Parturient paresis in pregnant and lactating ewes and does is a disturbance of metabolism characterized by acute-onset hypocalcemia and rapid development of hyperexcitability and ataxia, progressing to depression, recumbency, coma, and death. Unlike parturient paresis in dairy cattle, which primarily occurs within a few days of calving, the condition in ewes and does usually occurs before and less commonly after parturition. This condition may be underdiagnosed in some situations.
Parturient paresis is caused by a decrease in calcium intake under conditions of increased calcium requirements, usually during late gestation. This results in a low serum calcium concentration, particularly in animals pregnant with multiple fetuses. Some cases are complicated by concurrent pregnancy toxemia. Ewes that are both hypocalcemic and hyperketonemic may not be able to produce endogenous glucose as readily as ewes that are only hyperketonemic, leading to the risk of more severe disease developing when both conditions are present. Parturient paresis can occur at any time from 6 wk before to 10 wk after parturition; however, the greatest demand for calcium because of mineralization of the fetal skeleton occurs 1–3 wk prepartum, particularly when multiple fetuses are present in utero. Whenever an abrupt decrease in calcium intake occurs, the body requires 24–72 hr to activate the metabolic machinery necessary to mobilize stored calcium. Mobilization of stored calcium can be inadequate to meet the animal’s needs in older ewes and does, in animals with chronic calcium deficiency, and when diets are calcium deficient. Examples of forages with low calcium levels include cereal hays or pasture, poor-quality grassy hays and pasture, and corn silage. Most grains also contain little calcium but additionally have high levels of phosphorus, causing an inverse calcium:phosphorus ratio, increasing dietary risk. Vitamin D deficiency, which occurs in housed ruminants during winter months, also depresses calcium absorption from the GI tract.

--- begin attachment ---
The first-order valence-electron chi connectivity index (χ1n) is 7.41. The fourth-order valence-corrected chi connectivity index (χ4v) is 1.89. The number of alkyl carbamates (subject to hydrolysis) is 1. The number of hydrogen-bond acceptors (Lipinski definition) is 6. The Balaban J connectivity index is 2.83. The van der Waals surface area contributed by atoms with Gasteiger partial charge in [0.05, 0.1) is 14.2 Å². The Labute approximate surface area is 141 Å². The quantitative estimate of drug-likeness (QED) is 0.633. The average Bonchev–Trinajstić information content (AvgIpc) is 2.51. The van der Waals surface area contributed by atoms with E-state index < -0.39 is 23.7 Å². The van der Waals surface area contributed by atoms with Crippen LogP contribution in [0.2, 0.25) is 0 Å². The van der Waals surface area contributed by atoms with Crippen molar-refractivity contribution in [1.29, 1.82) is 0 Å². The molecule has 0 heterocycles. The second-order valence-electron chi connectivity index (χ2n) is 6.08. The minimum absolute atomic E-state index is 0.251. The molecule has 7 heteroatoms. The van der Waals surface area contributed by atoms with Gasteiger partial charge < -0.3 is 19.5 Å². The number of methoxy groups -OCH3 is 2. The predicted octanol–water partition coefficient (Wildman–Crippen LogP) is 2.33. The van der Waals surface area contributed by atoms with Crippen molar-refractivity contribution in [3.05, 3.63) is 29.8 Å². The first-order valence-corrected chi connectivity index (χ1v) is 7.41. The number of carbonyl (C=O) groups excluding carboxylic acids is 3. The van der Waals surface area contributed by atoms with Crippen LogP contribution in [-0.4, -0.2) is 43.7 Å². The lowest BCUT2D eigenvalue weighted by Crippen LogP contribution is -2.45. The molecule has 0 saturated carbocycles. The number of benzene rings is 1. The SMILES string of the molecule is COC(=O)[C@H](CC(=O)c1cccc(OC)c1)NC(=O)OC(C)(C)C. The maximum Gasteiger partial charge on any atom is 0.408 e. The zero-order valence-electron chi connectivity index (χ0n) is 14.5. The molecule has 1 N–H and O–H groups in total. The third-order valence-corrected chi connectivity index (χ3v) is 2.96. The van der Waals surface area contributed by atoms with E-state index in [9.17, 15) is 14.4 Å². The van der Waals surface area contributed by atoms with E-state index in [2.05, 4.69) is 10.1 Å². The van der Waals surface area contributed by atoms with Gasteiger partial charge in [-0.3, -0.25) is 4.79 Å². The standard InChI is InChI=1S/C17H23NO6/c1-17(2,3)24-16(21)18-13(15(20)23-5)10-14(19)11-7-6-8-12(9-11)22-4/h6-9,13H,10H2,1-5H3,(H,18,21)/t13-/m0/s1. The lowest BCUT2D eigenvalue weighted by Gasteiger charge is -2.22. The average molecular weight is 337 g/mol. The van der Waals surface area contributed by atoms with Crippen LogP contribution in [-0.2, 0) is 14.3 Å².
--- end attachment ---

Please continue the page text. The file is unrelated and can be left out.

Characteristically, parturient paresis occurs in outbreaks, with most cases occurring in the last few weeks of gestation, although it is not uncommon for individual animals to be affected. Usually, <5% of animals are affected, but severe outbreaks may involve up to 30% of the flock. The onset is sudden and often follows—within 24 hr—an abrupt change of feed, a sudden change in weather, or short periods of fasting imposed by circumstances such as shearing or transportation (also see Transport Tetany in Ruminants). In early hypocalcemia in sheep, the most commonly noted signs are stiff gait, ataxia, salivation, constipation, and depressed rumen motility, progressing to hyposensitivity, bloat, recumbency, loss of anal reflex and, if untreated, death. Tachycardia may be present; heart sounds are quieter than normal. Often when recumbent, ewes are in a sternal frog-lying position, with the hindlegs extended behind. Goats have a similar presentation, although muscle tremors are more commonly seen than in sheep.
A working diagnosis is based on the history and clinical signs. In outbreaks occurring before parturition, pregnancy toxemia (see Pregnancy Toxemia in Ewes and Does) is the main differential diagnosis. These diseases also occur concurrently. A tentative diagnosis of acute hypocalcemia is supported by a dramatic and usually lasting response to slow IV administration of calcium. Diagnosis can be confirmed by testing serum calcium levels before treatment. Urine ketone or serum β-hydroxybutyrate levels should always be evaluated at the same time. Hypocalcemia is often classified as total serum calcium levels <2 mmol/L or, if expressed as ionized calcium, <1.1 mmol/L. Normal values are reported as 2.8–3.2 mmol/L for sheep and 2.2–3.05 mmol/L for goats. (To convert from mmol/L to mg/dL, divide the value by 0.25.) Animals with low serum albumin, such as occurs with Johne’s disease and clinical GI parasitism, may have low total serum calcium and normal ionized calcium.
Treatment should be initiated immediately, usually administered as calcium borogluconate IV (50–150 mL of a 23% solution). Calcium-containing products that also contain phosphorus and magnesium, as well as dextrose, likely have additional therapeutic value. Oral or SC administration of a calcium solution helps to prevent relapse. During treatment, the heart should be monitored, and therapy slowed or stopped if arrhythmias occur. For ease of IV administration, it may be preferred to increase the volume of the product by adding 50–150 mL of a 23% calcium borogluconate or gluconate solution to 1 L of a 5% dextrose solution and administering this volume over 10 min. Dietary modifications to increase the calcium:phosphorus ratio (>1.5:1) and ensure total calcium in the diet meets NRC requirements (see Table: Calcium Requirements of a Meat Ewe and Dairy Doe During Gestation and Lactation), as well as vitamin D levels, may help to prevent further cases in pregnant animals. Sudden dietary changes or other stressors should be avoided during late gestation, and risk factors for pregnancy toxemia investigated.